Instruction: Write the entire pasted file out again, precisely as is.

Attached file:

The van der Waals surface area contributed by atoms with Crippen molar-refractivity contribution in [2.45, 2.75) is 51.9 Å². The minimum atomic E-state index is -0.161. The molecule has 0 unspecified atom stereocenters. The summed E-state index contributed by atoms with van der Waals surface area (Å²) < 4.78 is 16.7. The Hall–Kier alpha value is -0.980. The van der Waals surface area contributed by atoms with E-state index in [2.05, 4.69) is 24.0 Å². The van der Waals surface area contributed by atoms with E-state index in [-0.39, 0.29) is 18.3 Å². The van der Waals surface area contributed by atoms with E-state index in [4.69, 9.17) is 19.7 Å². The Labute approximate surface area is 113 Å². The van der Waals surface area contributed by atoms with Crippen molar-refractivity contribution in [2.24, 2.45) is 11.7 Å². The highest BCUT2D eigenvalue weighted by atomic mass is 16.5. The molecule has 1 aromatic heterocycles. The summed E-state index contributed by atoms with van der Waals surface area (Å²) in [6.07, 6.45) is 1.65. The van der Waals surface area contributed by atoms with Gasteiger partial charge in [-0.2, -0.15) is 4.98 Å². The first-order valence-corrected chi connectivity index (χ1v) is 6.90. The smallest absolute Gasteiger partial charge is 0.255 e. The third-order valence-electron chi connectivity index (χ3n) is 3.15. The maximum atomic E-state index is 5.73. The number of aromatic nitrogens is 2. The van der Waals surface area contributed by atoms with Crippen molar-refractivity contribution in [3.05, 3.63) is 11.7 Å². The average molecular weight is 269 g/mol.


The van der Waals surface area contributed by atoms with Crippen molar-refractivity contribution in [2.45, 2.75) is 51.9 Å². The minimum atomic E-state index is -0.161. The molecule has 0 unspecified atom stereocenters. The summed E-state index contributed by atoms with van der Waals surface area (Å²) < 4.78 is 16.7. The Hall–Kier alpha value is -0.980. The van der Waals surface area contributed by atoms with E-state index in [2.05, 4.69) is 24.0 Å². The van der Waals surface area contributed by atoms with E-state index in [-0.39, 0.29) is 18.3 Å². The van der Waals surface area contributed by atoms with E-state index in [4.69, 9.17) is 19.7 Å². The Labute approximate surface area is 113 Å². The van der Waals surface area contributed by atoms with Crippen molar-refractivity contribution in [2.24, 2.45) is 11.7 Å². The highest BCUT2D eigenvalue weighted by atomic mass is 16.5. The molecule has 1 aromatic heterocycles. The summed E-state index contributed by atoms with van der Waals surface area (Å²) in [6.07, 6.45) is 1.65. The van der Waals surface area contributed by atoms with Gasteiger partial charge in [-0.2, -0.15) is 4.98 Å². The first-order valence-corrected chi connectivity index (χ1v) is 6.90. The smallest absolute Gasteiger partial charge is 0.255 e. The third-order valence-electron chi connectivity index (χ3n) is 3.15. The maximum atomic E-state index is 5.73. The number of aromatic nitrogens is 2. The van der Waals surface area contributed by atoms with Crippen molar-refractivity contribution in [3.05, 3.63) is 11.7 Å². The average molecular weight is 269 g/mol.